Gaming just got a little more mainstream since Amazon Co. purchased a popular video game-streaming service last August, and is receiving mixed reviews from players at SF State and within the city itself.
Gamers were both surprised and relieved when the major company purchased San Francisco-based service Twitch for $970 million.
SF State theatre major Eric Beck, a competitive fighting game player and president of the University’s gaming club, Student Association of Gaming and Technology (SAGAT), uses Twitch to stream his game matches online.
“We know we’re the strongest players on campus,” Beck said, regarding his skills at Street Fighter, a popular fighting game.
Beck participates, as well as commentates, in Showdown Entertainment’s weekly Street Fighter IV tournament, called “Churning the Butter,” at SoMa’s Folsom Street Foundry, a warehouse-sized bar and entertainment space.
Showdown Entertainment, an event organizer, hosts the tournament every Thursday, where gamers from all over the Bay Area travel to the Foundry to compete, drink and play games of all genres. From Settlers of Catan to Mario Kart 8, gamers laugh, converse and compete with one another.
With the sudden flick of his wrist and a button press, spectators cheered last Thursday as Beck’s Street Fighter character Zangief performed a spinning piledriver move on his opponent.
A year ago, Beck was playing the same game, Ultra Street Fighter IV, in an arcade cabinet in the Cesar Chavez Student Center. Now, thousands of online spectators can watch him and other professional players pummel one another on a colossal projector.
With Amazon’s recent acquisition of Twitch, gamers at the Foundry expressed interest and concern on Twitch’s future. Rumors circulated that Google had made moves to purchase Twitch, which upset players because of Google’s impositions on Youtube.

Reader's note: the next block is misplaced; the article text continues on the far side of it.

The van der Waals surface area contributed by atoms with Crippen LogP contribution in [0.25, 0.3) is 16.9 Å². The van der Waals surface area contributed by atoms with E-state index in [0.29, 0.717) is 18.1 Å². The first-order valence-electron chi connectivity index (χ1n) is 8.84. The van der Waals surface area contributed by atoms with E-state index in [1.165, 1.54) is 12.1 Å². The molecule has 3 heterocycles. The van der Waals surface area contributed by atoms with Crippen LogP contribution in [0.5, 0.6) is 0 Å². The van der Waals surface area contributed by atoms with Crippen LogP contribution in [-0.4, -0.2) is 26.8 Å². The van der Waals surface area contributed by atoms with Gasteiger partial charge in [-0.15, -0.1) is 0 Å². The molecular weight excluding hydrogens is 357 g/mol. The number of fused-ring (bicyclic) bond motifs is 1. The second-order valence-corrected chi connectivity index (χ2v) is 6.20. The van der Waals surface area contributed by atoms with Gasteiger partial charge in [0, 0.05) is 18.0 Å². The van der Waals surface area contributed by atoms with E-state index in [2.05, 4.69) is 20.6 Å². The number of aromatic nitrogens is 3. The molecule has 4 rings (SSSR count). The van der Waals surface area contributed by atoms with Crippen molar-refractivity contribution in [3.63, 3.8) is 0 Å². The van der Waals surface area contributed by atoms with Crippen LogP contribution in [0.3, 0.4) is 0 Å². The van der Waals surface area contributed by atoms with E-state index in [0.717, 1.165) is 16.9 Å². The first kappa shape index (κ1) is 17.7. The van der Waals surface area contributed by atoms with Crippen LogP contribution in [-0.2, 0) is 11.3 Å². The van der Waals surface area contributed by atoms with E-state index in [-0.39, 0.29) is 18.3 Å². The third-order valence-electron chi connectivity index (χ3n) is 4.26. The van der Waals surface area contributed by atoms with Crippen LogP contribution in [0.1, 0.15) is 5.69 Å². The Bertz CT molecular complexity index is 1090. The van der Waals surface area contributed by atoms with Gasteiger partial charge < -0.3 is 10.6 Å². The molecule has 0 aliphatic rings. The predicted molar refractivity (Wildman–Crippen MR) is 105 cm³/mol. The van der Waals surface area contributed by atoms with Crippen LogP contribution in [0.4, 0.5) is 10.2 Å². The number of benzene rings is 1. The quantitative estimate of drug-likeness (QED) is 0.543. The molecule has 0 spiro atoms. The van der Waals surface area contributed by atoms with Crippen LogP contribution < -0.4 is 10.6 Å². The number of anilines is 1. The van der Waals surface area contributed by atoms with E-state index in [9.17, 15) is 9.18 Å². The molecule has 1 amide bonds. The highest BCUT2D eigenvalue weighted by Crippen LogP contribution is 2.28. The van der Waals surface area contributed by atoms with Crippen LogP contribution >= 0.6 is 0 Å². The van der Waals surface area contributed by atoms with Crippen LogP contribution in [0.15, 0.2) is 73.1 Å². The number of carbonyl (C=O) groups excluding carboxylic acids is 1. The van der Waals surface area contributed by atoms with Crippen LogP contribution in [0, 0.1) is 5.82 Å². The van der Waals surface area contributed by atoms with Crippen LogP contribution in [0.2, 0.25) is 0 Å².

Whispers of copyrighted music being blocked by Google’s algorithm daunted users who often streamed on Twitch, according to Beck. However, with Amazon’s influence, Beck said he is excited about Twitch’s future.
CJ Scaduto, president of Showdown Entertainment was also seen at Thursday’s event, but holding a beer in place of a controller. Scaduto is a businessman who works for a uniform rental company, but still stays involved in the gaming community by collaborating with players, as well as Twitch, to make events like “Churning the Butter” happen.
“Look around, almost everyone here has an 8-5 job in a respectable field doing things for Youtube, Google and Twitch,” Scaduto said as he waved his arms and pointed toward the crowd.
According to Scaduto, Twitch streamers who play copyrighted music in the background of their videos are making money playing other artists’ music through Twitch’s integrated video advertising. With Amazon, those artists can be reimbursed for having their music played via a pop-up on the video player that gives the audience an option to purchase the song.
According to Twitch’s CEO Emmet Shear in an interview with Cnet, an San Francisco-based technology review site, Twitch has driven video game purchases with partners like Amazon by linking products to pages as a way to advertise to gamers.
Shear had stated to Cnet that Amazon will not turn Twitch into a store.
“It would destroy what Twitch is,” Shear said in the interview. “I know it’s the last thing I want and I think it’s the last thing Amazon wants, too.”
Salvator Gomez, a Bay Area car technician, towered over the crowd of spectators carrying his gamepad as well as a smile. Gomez is a professional fighting game player like Beck and the two have clashed before at the Foundry.
“That guy’s a badass,” Beck said of Gomez’s skills. The two played against each other at Thursday’s event while 1,500 viewers watched the match on Twitch last week.
Gomez stated that he was reluctant about Amazon’s purchase but added that he will support everything with the two companies as long as the gaming streams remain free to watch.
Beck and Showdown Entertainment have a deal with Twitch to display “Churning the Butter” on the front page of Twitch’s website every Thursday at 7:30 p.m.
He stated that this deal is significant in garnering the attention of the fighting game community in the Bay Area and centralizing it in one location.
Beck said he ultimately supports Amazon’s purchase of Twitch and that companies are finding different ways to keep up with players who look to online for viewing games.
“We’re spoiled as a consumer,” he said. “We’re in the golden age of advertising and the producers are catching up, especially online.”